US 'open to talks with North Korea'

Country's special envoy arrives in Beijing for discussions on resuming stalled six-party nuclear negotiations.

    Bosworth, left, has said resumption of talks will require 'specific and concrete actions' from North Korea [Reuters]

    The US envoy to North Korea has arrived in the Chinese capital Beijing for talks on restarting stalled negotiations on Pyonyang's nuclear disarmament.

    Stephen Bosworth said on Wednesday that no quick breakthroughs were likely in wooing North Korea back to nuclear disarmament talks although the US remained open to a direct meeting.

    "It is going to take some time," he said.

    He said lifting of sanctions imposed on the country by the United Nations, the US and other countries can occur only after the North has shown a willingness to make progress in the talks.

    Bosworth, on a trip to Asia that includes stops in South Korea and China, said negotiators are not interested in resuming talks until it is clear that North Korea is prepared to make "specific and concrete" actions.

    Easing of friction

    The flurry of diplomacy comes amid a slight easing of friction surrounding North Korea, with the US allowing aid groups to fly in relief in the wake of floods and South Korea considering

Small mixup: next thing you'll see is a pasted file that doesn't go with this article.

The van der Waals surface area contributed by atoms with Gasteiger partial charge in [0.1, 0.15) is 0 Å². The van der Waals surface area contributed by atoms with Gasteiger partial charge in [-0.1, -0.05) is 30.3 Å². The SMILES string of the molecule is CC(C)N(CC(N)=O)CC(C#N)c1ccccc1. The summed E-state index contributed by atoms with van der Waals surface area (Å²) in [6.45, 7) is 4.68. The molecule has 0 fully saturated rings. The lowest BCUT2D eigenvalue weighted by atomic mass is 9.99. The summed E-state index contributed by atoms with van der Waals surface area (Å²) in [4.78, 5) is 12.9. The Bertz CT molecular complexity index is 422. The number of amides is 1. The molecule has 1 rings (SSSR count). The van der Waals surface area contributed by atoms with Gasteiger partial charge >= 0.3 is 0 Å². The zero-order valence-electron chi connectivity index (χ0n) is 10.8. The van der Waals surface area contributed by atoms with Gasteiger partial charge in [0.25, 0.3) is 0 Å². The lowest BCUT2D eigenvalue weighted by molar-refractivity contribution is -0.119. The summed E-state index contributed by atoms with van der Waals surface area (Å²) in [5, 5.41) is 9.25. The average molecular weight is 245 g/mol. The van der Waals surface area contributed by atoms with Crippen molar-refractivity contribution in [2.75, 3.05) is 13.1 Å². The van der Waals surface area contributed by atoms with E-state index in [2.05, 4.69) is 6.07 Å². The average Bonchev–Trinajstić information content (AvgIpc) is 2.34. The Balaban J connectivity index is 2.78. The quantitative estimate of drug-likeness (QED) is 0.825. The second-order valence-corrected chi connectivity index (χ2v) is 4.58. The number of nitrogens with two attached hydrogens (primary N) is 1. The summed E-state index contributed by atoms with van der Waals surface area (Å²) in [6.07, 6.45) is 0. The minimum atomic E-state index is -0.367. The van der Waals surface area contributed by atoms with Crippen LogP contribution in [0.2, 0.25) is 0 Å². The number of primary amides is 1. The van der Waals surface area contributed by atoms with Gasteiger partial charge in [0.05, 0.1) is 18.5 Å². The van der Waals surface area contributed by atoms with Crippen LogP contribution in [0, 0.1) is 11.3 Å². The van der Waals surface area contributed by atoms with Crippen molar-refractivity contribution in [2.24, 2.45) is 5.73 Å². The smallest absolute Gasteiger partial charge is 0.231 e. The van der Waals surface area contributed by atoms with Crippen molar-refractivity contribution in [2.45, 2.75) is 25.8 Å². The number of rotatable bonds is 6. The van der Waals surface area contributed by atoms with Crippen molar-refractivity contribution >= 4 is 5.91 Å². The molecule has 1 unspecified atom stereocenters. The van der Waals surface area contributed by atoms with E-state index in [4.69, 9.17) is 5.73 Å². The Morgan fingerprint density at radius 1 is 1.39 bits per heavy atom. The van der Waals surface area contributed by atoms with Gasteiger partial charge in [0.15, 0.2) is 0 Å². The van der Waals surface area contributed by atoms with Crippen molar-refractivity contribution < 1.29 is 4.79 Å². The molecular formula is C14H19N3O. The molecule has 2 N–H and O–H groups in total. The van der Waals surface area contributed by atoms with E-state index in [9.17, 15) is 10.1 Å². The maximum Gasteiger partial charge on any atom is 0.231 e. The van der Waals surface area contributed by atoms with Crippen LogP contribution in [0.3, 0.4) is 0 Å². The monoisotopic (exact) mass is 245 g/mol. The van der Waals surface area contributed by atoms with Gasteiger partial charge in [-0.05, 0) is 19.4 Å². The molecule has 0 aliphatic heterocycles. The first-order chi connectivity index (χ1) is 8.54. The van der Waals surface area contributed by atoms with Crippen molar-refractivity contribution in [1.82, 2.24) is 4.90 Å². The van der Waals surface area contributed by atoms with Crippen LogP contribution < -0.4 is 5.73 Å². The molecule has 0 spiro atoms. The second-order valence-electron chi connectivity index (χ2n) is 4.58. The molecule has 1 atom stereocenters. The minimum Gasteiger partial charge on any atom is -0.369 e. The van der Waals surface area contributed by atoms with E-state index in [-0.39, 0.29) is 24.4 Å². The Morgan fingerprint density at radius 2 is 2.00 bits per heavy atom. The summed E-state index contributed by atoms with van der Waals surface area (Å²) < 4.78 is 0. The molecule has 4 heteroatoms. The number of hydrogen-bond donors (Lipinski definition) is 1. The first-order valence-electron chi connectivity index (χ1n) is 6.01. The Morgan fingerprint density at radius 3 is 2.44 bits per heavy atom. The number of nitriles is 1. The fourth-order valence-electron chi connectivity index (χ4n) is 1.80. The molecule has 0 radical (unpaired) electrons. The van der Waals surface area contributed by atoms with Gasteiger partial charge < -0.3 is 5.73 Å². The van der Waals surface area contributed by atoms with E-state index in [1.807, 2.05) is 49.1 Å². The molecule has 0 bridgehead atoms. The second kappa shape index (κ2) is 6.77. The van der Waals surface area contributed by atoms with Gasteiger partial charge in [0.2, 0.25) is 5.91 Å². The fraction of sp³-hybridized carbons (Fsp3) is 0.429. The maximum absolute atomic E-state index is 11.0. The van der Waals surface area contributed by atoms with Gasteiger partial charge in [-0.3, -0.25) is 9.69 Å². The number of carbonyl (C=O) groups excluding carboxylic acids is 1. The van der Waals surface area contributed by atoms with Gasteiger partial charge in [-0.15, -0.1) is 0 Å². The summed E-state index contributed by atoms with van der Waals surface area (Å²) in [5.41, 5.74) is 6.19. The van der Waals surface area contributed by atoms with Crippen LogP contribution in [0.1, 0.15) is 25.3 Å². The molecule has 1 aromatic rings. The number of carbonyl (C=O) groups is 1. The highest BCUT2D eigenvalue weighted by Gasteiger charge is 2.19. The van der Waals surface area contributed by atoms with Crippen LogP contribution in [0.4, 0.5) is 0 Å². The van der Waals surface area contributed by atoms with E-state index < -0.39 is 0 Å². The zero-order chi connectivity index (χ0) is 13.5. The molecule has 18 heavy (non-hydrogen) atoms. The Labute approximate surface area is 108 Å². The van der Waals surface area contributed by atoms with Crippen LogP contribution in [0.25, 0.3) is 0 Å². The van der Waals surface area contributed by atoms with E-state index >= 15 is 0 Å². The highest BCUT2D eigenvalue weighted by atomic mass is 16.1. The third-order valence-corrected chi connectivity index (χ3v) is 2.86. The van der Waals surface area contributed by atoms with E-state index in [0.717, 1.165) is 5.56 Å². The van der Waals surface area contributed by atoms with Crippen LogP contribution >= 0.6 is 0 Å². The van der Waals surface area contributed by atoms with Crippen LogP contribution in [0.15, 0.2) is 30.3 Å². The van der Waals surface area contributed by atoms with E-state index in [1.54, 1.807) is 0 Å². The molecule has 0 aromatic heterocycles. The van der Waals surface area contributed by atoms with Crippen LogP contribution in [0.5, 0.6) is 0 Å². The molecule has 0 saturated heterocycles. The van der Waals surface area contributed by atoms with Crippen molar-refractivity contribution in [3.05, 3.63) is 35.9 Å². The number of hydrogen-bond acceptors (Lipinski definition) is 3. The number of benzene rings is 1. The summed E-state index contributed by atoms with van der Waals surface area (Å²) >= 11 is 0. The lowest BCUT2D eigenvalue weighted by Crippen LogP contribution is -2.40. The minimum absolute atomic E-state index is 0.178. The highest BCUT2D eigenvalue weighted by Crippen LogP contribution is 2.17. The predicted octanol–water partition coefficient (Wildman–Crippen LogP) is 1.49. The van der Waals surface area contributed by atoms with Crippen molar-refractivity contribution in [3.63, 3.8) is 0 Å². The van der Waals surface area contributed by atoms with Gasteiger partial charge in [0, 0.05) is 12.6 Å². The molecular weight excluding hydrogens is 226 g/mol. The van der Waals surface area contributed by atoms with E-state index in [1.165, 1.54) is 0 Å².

aid of its own.

    Analysts and regional observers also expect that the US will eventually sit down for formal talks with North Korea.

    But few foresee breakthroughs while the country is in the process of a leadership succession.

    North Korea is believed either to have begun or to be on the verge of opening its most important political gathering in 30 years to appoint a successor to Kim Jong-il, the ailing 68-year-old leader.

    However, China, its main ally, continues to push for a resumption of six-way denuclearisation talks which North Korea abandoned last year.

    But the Obama administration has insisted on what it calls "strategic patience", saying it will not rush into talks and instead wants North Korea to make clear it abides by a 2005 deal to give up its nuclear ambitions.

    SOURCE: Agencies


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